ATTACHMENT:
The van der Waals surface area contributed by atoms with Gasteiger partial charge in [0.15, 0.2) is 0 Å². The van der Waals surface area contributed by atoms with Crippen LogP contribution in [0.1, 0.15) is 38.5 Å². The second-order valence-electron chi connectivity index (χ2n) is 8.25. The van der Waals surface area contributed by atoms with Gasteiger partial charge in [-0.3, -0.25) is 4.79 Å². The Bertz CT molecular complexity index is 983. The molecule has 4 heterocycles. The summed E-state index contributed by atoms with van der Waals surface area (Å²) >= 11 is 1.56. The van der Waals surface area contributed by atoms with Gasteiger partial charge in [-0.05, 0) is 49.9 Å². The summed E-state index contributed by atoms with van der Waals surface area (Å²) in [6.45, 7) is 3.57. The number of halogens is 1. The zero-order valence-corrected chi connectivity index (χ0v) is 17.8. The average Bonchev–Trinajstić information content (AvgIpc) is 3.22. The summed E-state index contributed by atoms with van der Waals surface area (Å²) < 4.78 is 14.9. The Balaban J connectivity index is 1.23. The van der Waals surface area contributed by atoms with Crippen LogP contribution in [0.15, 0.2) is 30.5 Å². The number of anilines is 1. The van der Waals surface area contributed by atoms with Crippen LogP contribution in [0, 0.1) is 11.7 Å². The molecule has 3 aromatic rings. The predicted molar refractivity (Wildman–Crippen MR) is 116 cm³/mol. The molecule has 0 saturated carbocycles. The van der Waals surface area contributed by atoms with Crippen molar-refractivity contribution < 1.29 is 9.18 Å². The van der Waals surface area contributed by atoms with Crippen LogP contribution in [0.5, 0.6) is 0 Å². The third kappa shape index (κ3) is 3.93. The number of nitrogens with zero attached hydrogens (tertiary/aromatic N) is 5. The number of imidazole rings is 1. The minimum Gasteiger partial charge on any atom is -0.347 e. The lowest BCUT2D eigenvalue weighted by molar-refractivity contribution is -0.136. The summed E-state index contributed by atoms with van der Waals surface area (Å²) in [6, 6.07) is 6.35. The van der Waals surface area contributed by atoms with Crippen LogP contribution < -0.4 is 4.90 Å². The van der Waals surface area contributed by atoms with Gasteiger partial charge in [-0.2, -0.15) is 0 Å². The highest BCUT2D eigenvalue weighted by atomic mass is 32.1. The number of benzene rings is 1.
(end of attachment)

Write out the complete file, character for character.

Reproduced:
The van der Waals surface area contributed by atoms with Gasteiger partial charge in [0.15, 0.2) is 0 Å². The van der Waals surface area contributed by atoms with Crippen LogP contribution in [0.1, 0.15) is 38.5 Å². The second-order valence-electron chi connectivity index (χ2n) is 8.25. The van der Waals surface area contributed by atoms with Gasteiger partial charge in [-0.3, -0.25) is 4.79 Å². The Bertz CT molecular complexity index is 983. The molecule has 4 heterocycles. The summed E-state index contributed by atoms with van der Waals surface area (Å²) >= 11 is 1.56. The van der Waals surface area contributed by atoms with Gasteiger partial charge in [-0.05, 0) is 49.9 Å². The summed E-state index contributed by atoms with van der Waals surface area (Å²) in [6.45, 7) is 3.57. The number of halogens is 1. The zero-order valence-corrected chi connectivity index (χ0v) is 17.8. The average Bonchev–Trinajstić information content (AvgIpc) is 3.22. The summed E-state index contributed by atoms with van der Waals surface area (Å²) < 4.78 is 14.9. The Balaban J connectivity index is 1.23. The van der Waals surface area contributed by atoms with Crippen LogP contribution in [0.15, 0.2) is 30.5 Å². The number of anilines is 1. The van der Waals surface area contributed by atoms with Crippen LogP contribution in [0, 0.1) is 11.7 Å². The molecule has 3 aromatic rings. The predicted molar refractivity (Wildman–Crippen MR) is 116 cm³/mol. The molecule has 0 saturated carbocycles. The van der Waals surface area contributed by atoms with Crippen molar-refractivity contribution < 1.29 is 9.18 Å². The van der Waals surface area contributed by atoms with Crippen LogP contribution in [0.5, 0.6) is 0 Å². The third kappa shape index (κ3) is 3.93. The number of nitrogens with zero attached hydrogens (tertiary/aromatic N) is 5. The number of imidazole rings is 1. The minimum Gasteiger partial charge on any atom is -0.347 e. The lowest BCUT2D eigenvalue weighted by molar-refractivity contribution is -0.136. The summed E-state index contributed by atoms with van der Waals surface area (Å²) in [6, 6.07) is 6.35. The van der Waals surface area contributed by atoms with Crippen LogP contribution < -0.4 is 4.90 Å². The van der Waals surface area contributed by atoms with Gasteiger partial charge in [-0.2, -0.15) is 0 Å². The highest BCUT2D eigenvalue weighted by atomic mass is 32.1. The number of benzene rings is 1.